Save Our Dogs supports Assembly Bill 2689 (amended 4/22/2010), sponsored by Assemblymember Cameron Smyth. This bill would modernize existing California state law as it pertains to rabies vaccination paperwork.
Current California state law requires dog owners to provide proof to their local dog licensing authority that their dogs have been vaccinated for rabies. But the law is archaic and has been interpreted to require that the actual rabies vaccination paperwork be delivered or snail mailed to the dog owner’s local licensing authority.
Modern methods of providing proof of rabies vaccination include: fax, email, telephone, and online forms on the Internet. Current California state law does not allow for any of these options. AB 2689 would fix that, and dog owners would benefit.
The modest change AB 2689 makes to state law would enable these benefits:
- make it easier for dog owners to license their dogs
- by removing the hassle, increase the number of licensed dogs
- because more dogs picked up stray will be licensed, increase return-to-owner rates for dogs that get loose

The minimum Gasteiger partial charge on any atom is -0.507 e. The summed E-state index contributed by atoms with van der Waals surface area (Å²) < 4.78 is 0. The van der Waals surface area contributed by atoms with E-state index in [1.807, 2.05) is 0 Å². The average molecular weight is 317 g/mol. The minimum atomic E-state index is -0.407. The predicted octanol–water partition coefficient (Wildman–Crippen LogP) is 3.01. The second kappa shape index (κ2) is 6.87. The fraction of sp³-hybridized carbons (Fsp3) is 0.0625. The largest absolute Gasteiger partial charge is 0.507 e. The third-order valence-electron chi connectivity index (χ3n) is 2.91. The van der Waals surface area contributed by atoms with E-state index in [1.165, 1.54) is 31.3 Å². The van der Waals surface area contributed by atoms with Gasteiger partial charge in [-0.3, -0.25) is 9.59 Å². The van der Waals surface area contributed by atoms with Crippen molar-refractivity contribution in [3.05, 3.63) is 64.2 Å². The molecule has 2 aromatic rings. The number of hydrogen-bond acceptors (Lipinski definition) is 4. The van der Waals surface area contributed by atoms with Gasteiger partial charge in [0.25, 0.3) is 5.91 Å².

- decrease the number of dogs euthanized in animal shelters – saving dogs’ lives
- improve the efficiency of local governments’ rabies compliance and licensing programs
- increase dog licensing revenue for local governments
AB 2689 is a win-win for all stakeholders. An earlier version of the bill contained provisions that dog owners objected to, so Assemblymember Smyth amended the bill to remove those provisions.
AB 2689 is a good bill and Save Our Dogs supports it.
California dog owners can phone their support to the Committee at (916) 319-2038 or (916) 319-3958 .
On May 6, AB 2689 passed the Assembly unanimously, 74-0.
On June 10, AB 2689 passed the Senate Heath Committee unanimously, 5-0.
[Update] A section of current California law (Health & Safety Code Section 121690) was copied and pasted into AB 2689 (as amended 4/15/2010) and this has generated some confusion.
AB 2689 would NOT change anything in current state law pertaining to how frequently rabies vaccinations need to given or how frequently dog licenses need to be renewed.
AB 2689 would NOT impose a requirement for annual rabies vaccinations.
The purpose of copying the current law into AB 2689 was to clean up some awkward wording:
“It shall be the duty of the governing body of each city, city and county, or county…”
“The governing body of each city, city and county, or county shall…”
“It shall be the responsibility of each city, county, or city and county to…”
“Each city, county, or city and county shall…”
It’s minor wordsmithing.